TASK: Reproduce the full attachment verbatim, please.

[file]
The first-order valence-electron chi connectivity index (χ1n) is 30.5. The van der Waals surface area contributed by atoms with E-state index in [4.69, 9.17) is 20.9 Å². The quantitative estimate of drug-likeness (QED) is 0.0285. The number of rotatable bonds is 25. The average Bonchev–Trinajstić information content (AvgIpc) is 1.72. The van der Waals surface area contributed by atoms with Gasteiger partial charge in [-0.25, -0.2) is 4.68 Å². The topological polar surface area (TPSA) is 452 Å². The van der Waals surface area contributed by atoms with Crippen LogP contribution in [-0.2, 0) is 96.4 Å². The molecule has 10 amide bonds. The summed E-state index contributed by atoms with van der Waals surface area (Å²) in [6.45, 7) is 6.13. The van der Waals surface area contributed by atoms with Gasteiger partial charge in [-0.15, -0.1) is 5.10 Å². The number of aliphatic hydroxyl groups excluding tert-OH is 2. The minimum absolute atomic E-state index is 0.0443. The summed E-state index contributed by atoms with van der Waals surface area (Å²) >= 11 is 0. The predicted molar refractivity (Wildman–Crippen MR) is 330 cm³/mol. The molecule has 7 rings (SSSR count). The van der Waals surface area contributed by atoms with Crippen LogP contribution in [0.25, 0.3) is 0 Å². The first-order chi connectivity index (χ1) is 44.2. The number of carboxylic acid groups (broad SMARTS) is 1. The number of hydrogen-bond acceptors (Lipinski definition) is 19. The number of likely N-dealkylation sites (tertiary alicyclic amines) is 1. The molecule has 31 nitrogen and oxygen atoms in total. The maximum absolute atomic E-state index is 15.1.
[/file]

The first-order valence-electron chi connectivity index (χ1n) is 30.5. The van der Waals surface area contributed by atoms with E-state index in [4.69, 9.17) is 20.9 Å². The quantitative estimate of drug-likeness (QED) is 0.0285. The number of rotatable bonds is 25. The average Bonchev–Trinajstić information content (AvgIpc) is 1.72. The van der Waals surface area contributed by atoms with Gasteiger partial charge in [-0.25, -0.2) is 4.68 Å². The topological polar surface area (TPSA) is 452 Å². The van der Waals surface area contributed by atoms with Crippen LogP contribution in [-0.2, 0) is 96.4 Å². The molecule has 10 amide bonds. The summed E-state index contributed by atoms with van der Waals surface area (Å²) in [6.45, 7) is 6.13. The van der Waals surface area contributed by atoms with Gasteiger partial charge in [-0.15, -0.1) is 5.10 Å². The number of aliphatic hydroxyl groups excluding tert-OH is 2. The minimum absolute atomic E-state index is 0.0443. The summed E-state index contributed by atoms with van der Waals surface area (Å²) >= 11 is 0. The predicted molar refractivity (Wildman–Crippen MR) is 330 cm³/mol. The molecule has 7 rings (SSSR count). The van der Waals surface area contributed by atoms with Crippen LogP contribution in [0.25, 0.3) is 0 Å². The first-order chi connectivity index (χ1) is 44.2. The number of carboxylic acid groups (broad SMARTS) is 1. The number of hydrogen-bond acceptors (Lipinski definition) is 19. The number of likely N-dealkylation sites (tertiary alicyclic amines) is 1. The molecule has 31 nitrogen and oxygen atoms in total. The maximum absolute atomic E-state index is 15.1.